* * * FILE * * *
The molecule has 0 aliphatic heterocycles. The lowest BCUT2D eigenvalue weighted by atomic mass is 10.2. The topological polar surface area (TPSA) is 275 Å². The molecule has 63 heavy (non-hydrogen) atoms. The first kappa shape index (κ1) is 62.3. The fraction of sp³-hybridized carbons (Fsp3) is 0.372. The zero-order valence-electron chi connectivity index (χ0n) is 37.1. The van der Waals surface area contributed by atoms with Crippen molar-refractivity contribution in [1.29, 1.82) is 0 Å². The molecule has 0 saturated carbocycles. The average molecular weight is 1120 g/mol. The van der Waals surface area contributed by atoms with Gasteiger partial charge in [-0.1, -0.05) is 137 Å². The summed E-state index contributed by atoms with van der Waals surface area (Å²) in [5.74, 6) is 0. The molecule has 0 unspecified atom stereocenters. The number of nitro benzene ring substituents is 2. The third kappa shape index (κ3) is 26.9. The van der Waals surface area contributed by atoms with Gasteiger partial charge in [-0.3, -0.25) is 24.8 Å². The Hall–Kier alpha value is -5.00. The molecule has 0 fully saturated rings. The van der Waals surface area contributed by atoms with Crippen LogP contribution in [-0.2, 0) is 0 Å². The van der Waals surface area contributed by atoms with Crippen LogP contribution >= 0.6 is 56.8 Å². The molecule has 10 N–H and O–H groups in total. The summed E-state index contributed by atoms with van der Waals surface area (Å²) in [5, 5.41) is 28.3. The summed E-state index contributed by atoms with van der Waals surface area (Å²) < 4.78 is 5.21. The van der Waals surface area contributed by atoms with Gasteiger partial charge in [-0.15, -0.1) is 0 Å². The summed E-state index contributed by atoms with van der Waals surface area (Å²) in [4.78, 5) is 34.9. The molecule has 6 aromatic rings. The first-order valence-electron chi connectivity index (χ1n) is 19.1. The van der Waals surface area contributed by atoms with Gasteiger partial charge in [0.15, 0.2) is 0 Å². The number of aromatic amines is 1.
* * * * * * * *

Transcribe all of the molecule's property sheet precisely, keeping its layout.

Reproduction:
The molecule has 0 aliphatic heterocycles. The lowest BCUT2D eigenvalue weighted by atomic mass is 10.2. The topological polar surface area (TPSA) is 275 Å². The molecule has 63 heavy (non-hydrogen) atoms. The first kappa shape index (κ1) is 62.3. The fraction of sp³-hybridized carbons (Fsp3) is 0.372. The zero-order valence-electron chi connectivity index (χ0n) is 37.1. The van der Waals surface area contributed by atoms with Crippen molar-refractivity contribution in [1.29, 1.82) is 0 Å². The molecule has 0 saturated carbocycles. The average molecular weight is 1120 g/mol. The van der Waals surface area contributed by atoms with Gasteiger partial charge in [-0.1, -0.05) is 137 Å². The summed E-state index contributed by atoms with van der Waals surface area (Å²) in [5.74, 6) is 0. The molecule has 0 unspecified atom stereocenters. The number of nitro benzene ring substituents is 2. The third kappa shape index (κ3) is 26.9. The van der Waals surface area contributed by atoms with Gasteiger partial charge in [-0.3, -0.25) is 24.8 Å². The Hall–Kier alpha value is -5.00. The molecule has 0 fully saturated rings. The van der Waals surface area contributed by atoms with Crippen LogP contribution in [-0.2, 0) is 0 Å². The van der Waals surface area contributed by atoms with Crippen LogP contribution >= 0.6 is 56.8 Å². The molecule has 10 N–H and O–H groups in total. The summed E-state index contributed by atoms with van der Waals surface area (Å²) in [5, 5.41) is 28.3. The summed E-state index contributed by atoms with van der Waals surface area (Å²) < 4.78 is 5.21. The van der Waals surface area contributed by atoms with Gasteiger partial charge in [-0.15, -0.1) is 0 Å². The summed E-state index contributed by atoms with van der Waals surface area (Å²) in [4.78, 5) is 34.9. The molecule has 6 aromatic rings. The first-order valence-electron chi connectivity index (χ1n) is 19.1. The van der Waals surface area contributed by atoms with Gasteiger partial charge in [0.15, 0.2) is 0 Å². The number of aromatic amines is 1.